So we’ve covered why Cross’ story and art clashed with many people’s vision of what a sequel to Chrono Trigger would be like, but what about the actual game play? While less controversial then Cross’ plot, the games battle engine, which used a 7 point stamina gauge to determine how often and how hard a player could attack, was a huge departure from the modified Active Time Battle system, also featured in many Final Fantasy games of the era, that Cross had used. Cross also reduced significantly the number of double and triple techniques that players could use as well, making for combat that flowed and felt much different from that of its predecessor.

Also often criticized is the sheer number of playable characters present in Cross, which numbers almost fifty in total. While it is neat to have such a variety in the range of characters you can select to be in your party, many of them are very goofy, including a mushroom man, a Lucha Libre-styled wrestler and a gothic rockstar, and have little relevance to the game’s overall plot, making it often seem that character depth was sacrificed for the sake of having a large and interesting looking cast.

So in all, Chrono Cross was just too different a game from its predecessor. While this is by no means a bad thing, it was a matter of audience expectations. When a Square Soft announced that they were making a sequel to Chrono Trigger people were imagining a game in the same vain as the original, one that would continue the adventure of the same characters and world. But that just didn’t happen, we instead got Chrono Cross, a game wildly divergent from its predecessor in nearly every way. The lesson to be learned from this is simple, no matter how good a piece of media is, if your audience is going in blindly expecting more of the same, only to find the reality of the media in question is much different from what they had concocted in their heads and/or believed it would be like, you’re going to end up with an angry fanbase.

To quote the game’s scenario director, Masato Kato: “We didn’t want to directly extend Chrono Trigger into a sequel, but create a new Chrono with links to the original. Yes, the platform changed; and yes, there were many parts that changed dramatically from the previous work. But in my view, the whole point in making Chrono Cross was to make a new Chrono with the best available skills and technologies of today. I never had any intentions of just taking the system from Trigger and moving it onto the PlayStation console. That’s why I believe that Cross is Cross, and NOT Trigger 2.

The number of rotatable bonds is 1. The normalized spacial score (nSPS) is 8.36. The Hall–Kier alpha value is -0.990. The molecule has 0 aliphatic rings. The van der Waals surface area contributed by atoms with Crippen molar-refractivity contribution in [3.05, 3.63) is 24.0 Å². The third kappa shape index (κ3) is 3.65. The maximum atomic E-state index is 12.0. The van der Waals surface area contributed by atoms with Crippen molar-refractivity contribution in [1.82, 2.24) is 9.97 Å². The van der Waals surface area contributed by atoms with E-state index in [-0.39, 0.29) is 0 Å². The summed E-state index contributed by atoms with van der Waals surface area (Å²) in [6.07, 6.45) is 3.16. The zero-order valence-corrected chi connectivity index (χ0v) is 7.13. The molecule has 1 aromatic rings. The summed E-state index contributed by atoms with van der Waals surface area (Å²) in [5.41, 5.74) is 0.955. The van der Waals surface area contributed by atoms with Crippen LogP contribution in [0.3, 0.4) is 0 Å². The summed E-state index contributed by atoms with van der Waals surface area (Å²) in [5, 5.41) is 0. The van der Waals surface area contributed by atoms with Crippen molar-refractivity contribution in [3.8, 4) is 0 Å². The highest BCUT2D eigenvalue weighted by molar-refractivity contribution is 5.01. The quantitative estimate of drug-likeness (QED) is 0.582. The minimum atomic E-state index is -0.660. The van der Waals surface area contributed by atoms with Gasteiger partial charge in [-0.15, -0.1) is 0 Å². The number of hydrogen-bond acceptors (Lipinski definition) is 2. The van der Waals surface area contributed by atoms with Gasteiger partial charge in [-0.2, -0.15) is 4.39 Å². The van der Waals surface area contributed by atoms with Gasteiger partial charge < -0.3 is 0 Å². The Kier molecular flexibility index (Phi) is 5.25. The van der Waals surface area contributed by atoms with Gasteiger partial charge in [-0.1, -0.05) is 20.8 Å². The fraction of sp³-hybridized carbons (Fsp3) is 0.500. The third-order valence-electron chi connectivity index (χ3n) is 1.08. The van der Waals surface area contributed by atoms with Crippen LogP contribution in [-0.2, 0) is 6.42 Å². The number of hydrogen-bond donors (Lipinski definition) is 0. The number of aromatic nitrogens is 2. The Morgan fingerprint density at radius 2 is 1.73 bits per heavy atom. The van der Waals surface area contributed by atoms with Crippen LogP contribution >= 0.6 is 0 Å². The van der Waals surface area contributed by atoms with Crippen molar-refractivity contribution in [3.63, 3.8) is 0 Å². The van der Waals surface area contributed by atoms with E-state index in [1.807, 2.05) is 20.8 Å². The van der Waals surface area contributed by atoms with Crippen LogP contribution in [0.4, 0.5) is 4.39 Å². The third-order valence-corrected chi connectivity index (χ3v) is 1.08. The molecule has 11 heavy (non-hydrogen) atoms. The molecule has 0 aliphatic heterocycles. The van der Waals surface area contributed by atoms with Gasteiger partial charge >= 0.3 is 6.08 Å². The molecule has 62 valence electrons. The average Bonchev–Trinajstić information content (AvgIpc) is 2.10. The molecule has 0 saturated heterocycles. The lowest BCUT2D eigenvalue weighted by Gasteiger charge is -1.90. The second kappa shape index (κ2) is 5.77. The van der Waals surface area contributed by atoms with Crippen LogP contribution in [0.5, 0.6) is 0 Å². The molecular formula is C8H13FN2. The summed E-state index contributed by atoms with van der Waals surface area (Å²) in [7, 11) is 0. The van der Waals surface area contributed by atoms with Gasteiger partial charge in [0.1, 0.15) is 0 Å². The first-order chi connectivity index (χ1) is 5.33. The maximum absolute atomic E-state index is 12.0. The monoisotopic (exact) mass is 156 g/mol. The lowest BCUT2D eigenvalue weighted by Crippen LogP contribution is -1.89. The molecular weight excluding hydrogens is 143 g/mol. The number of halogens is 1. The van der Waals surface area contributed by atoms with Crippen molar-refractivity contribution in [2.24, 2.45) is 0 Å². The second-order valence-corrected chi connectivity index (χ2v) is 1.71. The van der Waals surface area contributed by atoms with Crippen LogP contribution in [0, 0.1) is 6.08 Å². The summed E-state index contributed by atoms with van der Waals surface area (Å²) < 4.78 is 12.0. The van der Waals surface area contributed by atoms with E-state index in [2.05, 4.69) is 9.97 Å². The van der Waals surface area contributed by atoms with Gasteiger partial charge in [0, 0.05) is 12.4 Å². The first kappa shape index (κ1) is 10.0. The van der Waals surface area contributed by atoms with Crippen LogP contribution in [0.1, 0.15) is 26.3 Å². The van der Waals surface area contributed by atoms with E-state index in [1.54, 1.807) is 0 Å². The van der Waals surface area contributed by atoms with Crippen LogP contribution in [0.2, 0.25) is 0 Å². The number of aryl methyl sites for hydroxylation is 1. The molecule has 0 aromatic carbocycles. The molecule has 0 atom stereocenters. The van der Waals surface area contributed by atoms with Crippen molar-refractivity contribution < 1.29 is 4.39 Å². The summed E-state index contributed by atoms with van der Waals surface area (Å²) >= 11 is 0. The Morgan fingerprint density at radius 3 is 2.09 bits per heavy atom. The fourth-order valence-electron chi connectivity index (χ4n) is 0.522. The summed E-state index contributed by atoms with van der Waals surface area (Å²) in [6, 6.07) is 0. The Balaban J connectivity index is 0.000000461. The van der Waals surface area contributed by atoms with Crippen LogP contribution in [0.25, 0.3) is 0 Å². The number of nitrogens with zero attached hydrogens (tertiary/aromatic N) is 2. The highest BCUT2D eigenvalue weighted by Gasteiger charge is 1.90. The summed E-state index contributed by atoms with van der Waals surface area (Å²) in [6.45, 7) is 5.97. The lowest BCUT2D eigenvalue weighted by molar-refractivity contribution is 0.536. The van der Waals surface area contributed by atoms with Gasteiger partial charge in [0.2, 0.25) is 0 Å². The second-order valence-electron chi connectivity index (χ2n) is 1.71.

So what is good about Chrono Cross? Literally take everything that I listed above as being a problem due to how different it from Chrono Trigger and compile them into a list. It really is that simple. Chrono Cross’ art direction is interesting, if a bit odd by JRPG standards. It featured graphics more then decent for its time and a battle system that was dynamic and interesting enough to keep your attention from beginning to end.

The story is very complicated, but it is one that if you take the time to sit down and piece together the small shards you are fed across the game’s play time (especially doing side quests and paying attention to minor details) is both rewarding and complex. This is not to say that Trigger’s story was not complex, but rather it was presented in a far more upfront manner then Cross’ story was. Both are enjoyable, they are just very different in scope and scale.

The game’s music, which definitely deserves special attention, is the one part of Cross that I feel completely outshines its predecessor in every way.The definitive song from the game ,”Scars of Time”, can be heard below.

While I cannot forgive just how silly some of the game’s nearly 50 characters are, Chrono Cross is still an amazing game that deserves to be taken on its own merits, rather then continually compared to its predecessor. So, on that basis, I give Chrono Cross a 9.5/10. (And, for the record, I would have given Chrono Trigger a 9.0/10)

Any thoughts on the article? Drop me a message in the comments or on Twitter, where you can find me @fluffyharpy, and I’ll respond to them in an upcoming article! And don’t forget to follow APGNation on Twitter, @APGNation, for more gaming news and reviews.

About The Author
Nicole Seraphita
Nicole Seraphita
My name is Nicole Seraphita and I’m 27. I’ve been gaming since the days of the NES and have owned at least one system from each generation since then. My favorite type of games if most definitely RPGs, with my favorites being titles like Chrono Cross, Persona 4, and Tales of Xillia, though I also sometimes dabble in platforming games, fighting games, and visual novels. When I’m not writing for APGNation or playing games, I enjoy table top and card games, watch anime, and write fiction that I occasionally publish online. I tend to write a lot of Sci-fi and the occasional bit of fantasy, with the often overlooked sub-genre of Biopunk being my favorite. I’ve also written a few visual novels, though only one of them has made it all the way to completion thus far. My current dream is to be able to bring the Monster Girl genre to a western audience.